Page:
Written by Larry Limpf
February 11, 2011
State Representative Rex Damschroder (R- Fremont) has offered testimony on a bill he says will clarify responsibilities for maintaining grade separations over the Ohio Turnpike.
Testifying before the House Transportation, Public Safety, and Homeland Security Committee Wednesday, Damschroder said House Bill 40, which he is sponsoring, would ensure the Ohio Turnpike Commission is responsible for major maintenance, repair, and replacement of grade separations at intersections of any turnpike project with county and township roads. Routine maintenance would be the responsibility of counties or townships.
The impetus behind the bill, he said, stems from problems in Sandusky County but the bill, if passed, would affect all counties straddling the turnpike and could also save them money if they have similar issues.
According to an analysis of the bill:
• “Major maintenance and repair and replacement relates to all elements constructed as part of or required for a grade separation, including box culverts, bridges, pile, foundations, substructures, abutments, piers, superstructures, approach slabs, slopes, approaches, embankments, railing, guardrails, drainage facilities, including headwalls and under drains, inlets, catch basins and grates, fences, and appurtenances. Major maintenance and repair includes the painting and the repair of deteriorated or damaged elements to restore the structural integrity of any grade separation including embankments.”
• “Routine maintenance includes, without limitation, clearing debris, sweeping snow and ice removal, wearing surface improvements, marking for traffic control, minor and emergency repairs to railing and appurtenances, and emergency patching.”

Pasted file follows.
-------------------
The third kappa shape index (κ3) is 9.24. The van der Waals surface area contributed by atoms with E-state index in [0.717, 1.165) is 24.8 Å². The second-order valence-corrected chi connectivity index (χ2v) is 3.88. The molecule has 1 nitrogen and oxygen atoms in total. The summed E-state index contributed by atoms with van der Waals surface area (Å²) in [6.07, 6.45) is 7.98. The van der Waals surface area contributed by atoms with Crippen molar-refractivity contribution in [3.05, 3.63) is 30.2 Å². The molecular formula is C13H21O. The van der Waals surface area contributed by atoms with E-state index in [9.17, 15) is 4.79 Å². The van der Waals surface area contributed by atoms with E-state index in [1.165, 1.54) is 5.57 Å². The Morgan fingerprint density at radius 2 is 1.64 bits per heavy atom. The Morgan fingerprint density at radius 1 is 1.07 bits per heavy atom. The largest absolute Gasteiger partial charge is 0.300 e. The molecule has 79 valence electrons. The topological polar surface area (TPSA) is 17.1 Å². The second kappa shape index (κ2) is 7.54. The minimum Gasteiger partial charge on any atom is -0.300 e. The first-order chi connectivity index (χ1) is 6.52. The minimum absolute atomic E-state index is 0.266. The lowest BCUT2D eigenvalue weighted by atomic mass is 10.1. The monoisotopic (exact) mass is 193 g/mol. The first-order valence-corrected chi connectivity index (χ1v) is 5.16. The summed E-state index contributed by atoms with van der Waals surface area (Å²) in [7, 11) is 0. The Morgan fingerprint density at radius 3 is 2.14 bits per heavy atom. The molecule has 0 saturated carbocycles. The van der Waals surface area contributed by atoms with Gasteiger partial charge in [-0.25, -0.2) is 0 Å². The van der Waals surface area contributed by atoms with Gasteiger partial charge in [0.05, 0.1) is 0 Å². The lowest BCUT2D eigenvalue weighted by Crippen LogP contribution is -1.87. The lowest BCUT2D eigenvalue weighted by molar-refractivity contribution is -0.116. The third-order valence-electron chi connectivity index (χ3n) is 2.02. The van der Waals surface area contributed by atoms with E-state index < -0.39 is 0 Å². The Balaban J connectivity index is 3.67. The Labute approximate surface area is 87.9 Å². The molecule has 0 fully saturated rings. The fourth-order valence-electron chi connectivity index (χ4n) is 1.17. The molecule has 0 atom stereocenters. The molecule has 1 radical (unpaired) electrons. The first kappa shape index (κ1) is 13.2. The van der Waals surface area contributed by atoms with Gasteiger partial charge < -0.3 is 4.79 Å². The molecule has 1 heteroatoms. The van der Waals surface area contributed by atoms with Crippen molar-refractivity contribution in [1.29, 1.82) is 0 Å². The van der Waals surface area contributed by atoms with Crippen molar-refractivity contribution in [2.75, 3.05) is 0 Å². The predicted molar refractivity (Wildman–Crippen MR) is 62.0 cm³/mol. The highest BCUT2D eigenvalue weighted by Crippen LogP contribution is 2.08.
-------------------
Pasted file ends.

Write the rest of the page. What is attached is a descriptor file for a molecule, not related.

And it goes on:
Damchroder said Sandusky County Engineer James Moyer would be available testimony if the bill is given additional hearings and will “...inform the committee as to the long history of road problems in the county, which has resulted in the closure of several county and township roads due to deteriorating conditions and faulty construction by the turnpike. Closure of these roads has presented a major inconvenience to motorists and farmers in the county. Even more importantly, the closures have created a public safety risk due to emergency response vehicles having to take longer routes to get to their destinations.”
He said the turnpike commission and local officials in the county disagree over maintenance responsibilities of the roads and current law is unclear.
“The separations were clearly built for the benefit of the turnpike,” Damschroder testified. “It stands to reason that the Ohio Turnpike Commission should therefore be responsible for the costs involved with major maintenance and repair and replacement of grade separations.”
A call to the turnpike commission Thursday for comment was not returned.
Similar bills were introduced in the past two general assemblies and the more recent version passed both chambers and was amended into the state budget. Gov. Ted Strickland line item vetoed the language.
“Under existing law, the Ohio Turnpike Commission is responsible for the maintenance and repair of bridges that pass over the turnpike and the 13 counties along the turnpike are responsible for the maintenance and repair of grade separation approaches,” the governor wrote. “Vetoing this provision will preserve consistency in the shared commission and local responsibility for maintenance and repair of grade separations along the turnpike.”
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